20th century Audubon

20th century Audubon

At the corner of Vine and West 8th in downtown Cincinnati, a giant mural covers the entire side of a six-story building. It depicts a colorful, swirling flock of birds: passenger pigeons, now extinct. The last passenger pigeon, Martha, died at the Cincinnati Zoo on Sept. 1, 1914. 

That 2014 mural, which commemorates the 100th anniversary of Martha’s death and the species’ sad passing, was the work of internationally known wildlife artist John Ruthven — one of Cincinnati’s most famous and beloved native sons. Ruthven died Oct. 11, 2020, at the age of 95.

John Ruthven

John Ruthven passed away this year at the age of 95.

Last Passenger mural

If it has to do with birds in or around Cincinnati, Ruthven probably was part of it. 

Born in 1924, Ruthven knew he wanted to be a professional artist from an early age, preferably a wildlife artist. Like so many young men of that era, however, his dream was deferred by World War II; John enlisted in the U.S. Navy after he graduated from high school in 1943. 

After the war, Ruthven returned to Cincinnati, married, began a family, and opened a commercial art business. One of his first jobs was to create the image of the young boy found on cans of Play-Doh, the children’s modeling clay. He also continued to draw and paint wildlife pictures in his spare time.

It was in 1960 that he submitted an entry to the federal Duck Stamp contest. The picture depicted a pair of swimming redhead ducks, male and female, followed by their small brood of young ducklings. 

To Ruthven’s surprise and elation, his painting was chosen as the contest’s winner that year and appeared on the 1960–61 federal Duck Stamp. The win gained Ruthven instant fame as a wildlife artist and changed his art career forever. He made the decision to close his commercial art studio to pursue wildlife art exclusively, full time. It’s a decision that he and tens of thousands of wildlife-art enthusiasts never regretted.

Ruthven had always idolized John James Audubon (1785–1851) and his art. Audubon had even spent time in Cincinnati painting bird portraits. It’s not surprising, then, that Ruthven’s painting style eventually evolved to resemble that of Audubon’s — so much so, that John Ruthven would become known as the “20th-century Audubon.”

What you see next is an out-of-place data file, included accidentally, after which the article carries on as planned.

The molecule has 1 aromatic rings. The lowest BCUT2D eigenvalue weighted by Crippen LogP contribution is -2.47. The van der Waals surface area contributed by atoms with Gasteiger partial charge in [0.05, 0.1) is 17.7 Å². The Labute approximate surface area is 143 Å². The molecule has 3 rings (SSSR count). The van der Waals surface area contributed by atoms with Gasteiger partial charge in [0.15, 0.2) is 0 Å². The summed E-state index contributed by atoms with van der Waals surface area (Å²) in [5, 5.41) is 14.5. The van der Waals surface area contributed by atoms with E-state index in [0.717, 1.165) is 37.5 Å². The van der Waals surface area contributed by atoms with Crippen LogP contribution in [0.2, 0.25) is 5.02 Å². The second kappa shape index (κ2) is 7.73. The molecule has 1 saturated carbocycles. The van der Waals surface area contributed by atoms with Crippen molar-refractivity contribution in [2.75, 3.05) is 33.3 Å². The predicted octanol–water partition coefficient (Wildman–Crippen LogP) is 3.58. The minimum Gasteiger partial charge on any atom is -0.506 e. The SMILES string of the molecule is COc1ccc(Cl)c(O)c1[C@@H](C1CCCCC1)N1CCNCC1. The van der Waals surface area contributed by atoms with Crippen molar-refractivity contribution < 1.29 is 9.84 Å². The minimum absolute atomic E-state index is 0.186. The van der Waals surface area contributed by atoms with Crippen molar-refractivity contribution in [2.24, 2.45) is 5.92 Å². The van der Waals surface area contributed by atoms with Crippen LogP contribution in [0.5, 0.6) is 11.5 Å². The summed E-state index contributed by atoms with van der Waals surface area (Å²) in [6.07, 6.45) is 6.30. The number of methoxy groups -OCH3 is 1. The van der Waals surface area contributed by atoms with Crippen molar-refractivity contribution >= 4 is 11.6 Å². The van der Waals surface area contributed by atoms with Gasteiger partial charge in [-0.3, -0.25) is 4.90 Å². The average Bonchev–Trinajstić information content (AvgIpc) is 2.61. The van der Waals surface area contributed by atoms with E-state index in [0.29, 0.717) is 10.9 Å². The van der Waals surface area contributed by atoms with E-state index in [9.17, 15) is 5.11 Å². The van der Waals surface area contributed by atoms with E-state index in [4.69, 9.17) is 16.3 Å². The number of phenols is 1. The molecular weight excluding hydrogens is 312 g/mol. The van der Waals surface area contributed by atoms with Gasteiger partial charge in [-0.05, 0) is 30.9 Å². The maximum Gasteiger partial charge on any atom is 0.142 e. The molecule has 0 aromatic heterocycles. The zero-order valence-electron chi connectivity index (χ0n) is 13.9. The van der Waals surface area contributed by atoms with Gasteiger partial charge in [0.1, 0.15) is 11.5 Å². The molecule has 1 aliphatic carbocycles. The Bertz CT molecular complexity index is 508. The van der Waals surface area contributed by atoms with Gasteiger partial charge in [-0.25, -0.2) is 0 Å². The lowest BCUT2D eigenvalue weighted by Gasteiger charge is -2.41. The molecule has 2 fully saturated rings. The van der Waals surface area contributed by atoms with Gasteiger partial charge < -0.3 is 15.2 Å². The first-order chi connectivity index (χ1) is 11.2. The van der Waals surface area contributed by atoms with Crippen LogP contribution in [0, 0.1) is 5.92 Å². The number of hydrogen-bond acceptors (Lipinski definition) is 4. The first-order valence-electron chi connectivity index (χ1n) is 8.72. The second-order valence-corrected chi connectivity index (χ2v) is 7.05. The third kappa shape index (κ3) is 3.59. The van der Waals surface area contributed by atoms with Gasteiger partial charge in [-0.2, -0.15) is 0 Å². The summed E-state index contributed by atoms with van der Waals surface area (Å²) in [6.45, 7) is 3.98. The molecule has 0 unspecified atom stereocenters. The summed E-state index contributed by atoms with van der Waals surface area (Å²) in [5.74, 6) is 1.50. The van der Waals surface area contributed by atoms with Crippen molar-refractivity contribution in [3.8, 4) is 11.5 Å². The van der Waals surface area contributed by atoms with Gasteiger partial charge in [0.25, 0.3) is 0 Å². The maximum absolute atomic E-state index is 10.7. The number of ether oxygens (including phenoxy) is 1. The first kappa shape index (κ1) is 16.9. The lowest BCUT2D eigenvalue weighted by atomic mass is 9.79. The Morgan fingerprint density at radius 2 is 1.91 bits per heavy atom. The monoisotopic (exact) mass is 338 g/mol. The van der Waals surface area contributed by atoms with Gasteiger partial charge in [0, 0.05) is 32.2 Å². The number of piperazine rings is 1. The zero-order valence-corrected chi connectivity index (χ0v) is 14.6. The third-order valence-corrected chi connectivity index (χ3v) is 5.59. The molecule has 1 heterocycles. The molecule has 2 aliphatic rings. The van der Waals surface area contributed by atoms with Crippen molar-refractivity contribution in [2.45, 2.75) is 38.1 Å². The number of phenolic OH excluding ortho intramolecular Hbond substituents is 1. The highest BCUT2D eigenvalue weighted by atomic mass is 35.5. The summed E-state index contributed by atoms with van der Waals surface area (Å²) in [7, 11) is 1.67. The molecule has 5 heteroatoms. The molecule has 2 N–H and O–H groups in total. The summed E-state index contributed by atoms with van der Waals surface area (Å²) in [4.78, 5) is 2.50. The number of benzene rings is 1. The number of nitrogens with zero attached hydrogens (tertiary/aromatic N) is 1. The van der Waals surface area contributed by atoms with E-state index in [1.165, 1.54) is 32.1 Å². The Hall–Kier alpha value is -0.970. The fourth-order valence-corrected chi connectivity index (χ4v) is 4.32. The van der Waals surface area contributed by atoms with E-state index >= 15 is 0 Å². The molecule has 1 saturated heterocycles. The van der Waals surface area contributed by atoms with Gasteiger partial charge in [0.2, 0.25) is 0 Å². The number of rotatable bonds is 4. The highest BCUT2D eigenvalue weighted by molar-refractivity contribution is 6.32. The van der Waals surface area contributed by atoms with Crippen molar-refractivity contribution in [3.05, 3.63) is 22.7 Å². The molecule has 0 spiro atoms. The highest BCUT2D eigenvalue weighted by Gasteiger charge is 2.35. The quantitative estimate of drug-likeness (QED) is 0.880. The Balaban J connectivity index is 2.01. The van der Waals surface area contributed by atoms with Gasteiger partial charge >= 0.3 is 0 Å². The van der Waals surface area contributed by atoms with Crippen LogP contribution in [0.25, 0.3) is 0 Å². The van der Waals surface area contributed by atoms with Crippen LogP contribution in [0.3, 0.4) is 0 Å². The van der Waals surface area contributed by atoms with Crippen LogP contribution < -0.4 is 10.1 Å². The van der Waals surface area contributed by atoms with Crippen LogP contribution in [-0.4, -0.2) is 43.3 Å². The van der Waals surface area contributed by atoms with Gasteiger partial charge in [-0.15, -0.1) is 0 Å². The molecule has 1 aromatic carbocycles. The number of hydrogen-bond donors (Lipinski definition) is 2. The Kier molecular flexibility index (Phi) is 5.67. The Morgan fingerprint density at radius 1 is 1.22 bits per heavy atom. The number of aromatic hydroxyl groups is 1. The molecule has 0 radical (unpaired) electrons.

Counting his many sketches, drawings, and completed paintings, Ruthven produced thousands of pictures during a career spanning some 60 years. It was a career that took him around the world in search of new and exotic wild species to paint. In 1972, Ducks Unlimited named Ruthven its first Artist of the Year, and prints from his paintings raised nearly $2 million for North American wetlands preservation. 

Ruthven also painted Ohio’s first annual Wetlands Habitat Stamp and a cardinal for Ohio’s most popular vehicle license plate, raising millions of dollars for the Ohio Division of Wildlife in the process. Today, Ruthven paintings hang in countless homes, businesses, and museums, including the Smithsonian. 

Ruthven received commissions to paint three pictures of the bald eagle for presentation to presidents of the United States — Gerald Ford, Ronald Reagan, and George H.W. Bush — and the official unveilings all took place at the White House. A fourth president, George W. Bush, presented John Ruthven the 2004 National Medal of Arts.

Late in life, Ruthven was asked if he would still paint were it not for the continued commissions he received. “Oh, yes,” was his quick response. “I’d paint for myself. I’d have to. One lifetime is not enough to do it all.”

John and me

In 1996, I had the privilege and honor of collaborating with fellow Ohioan John Ruthven to produce the Ohio Wildlife Viewing Guide. Published by Falcon Press, it listed 80 of the Buckeye State’s best wildlife viewing sites, part of the national Watchable Wildlife Program. Ruthven created the original artwork for the 96-page booklet, while I provided the text.  

I’d never met John before, but quickly learned during the project that he was the consummate professional. Not only was his artwork scientifically accurate and detailed — six full-color plates of six wildlife species each — it was also beautiful. 

I found John, as most people did, to be extremely outgoing, friendly, and down to earth — quickly able to make you feel as if you were a friend he’d known all his life.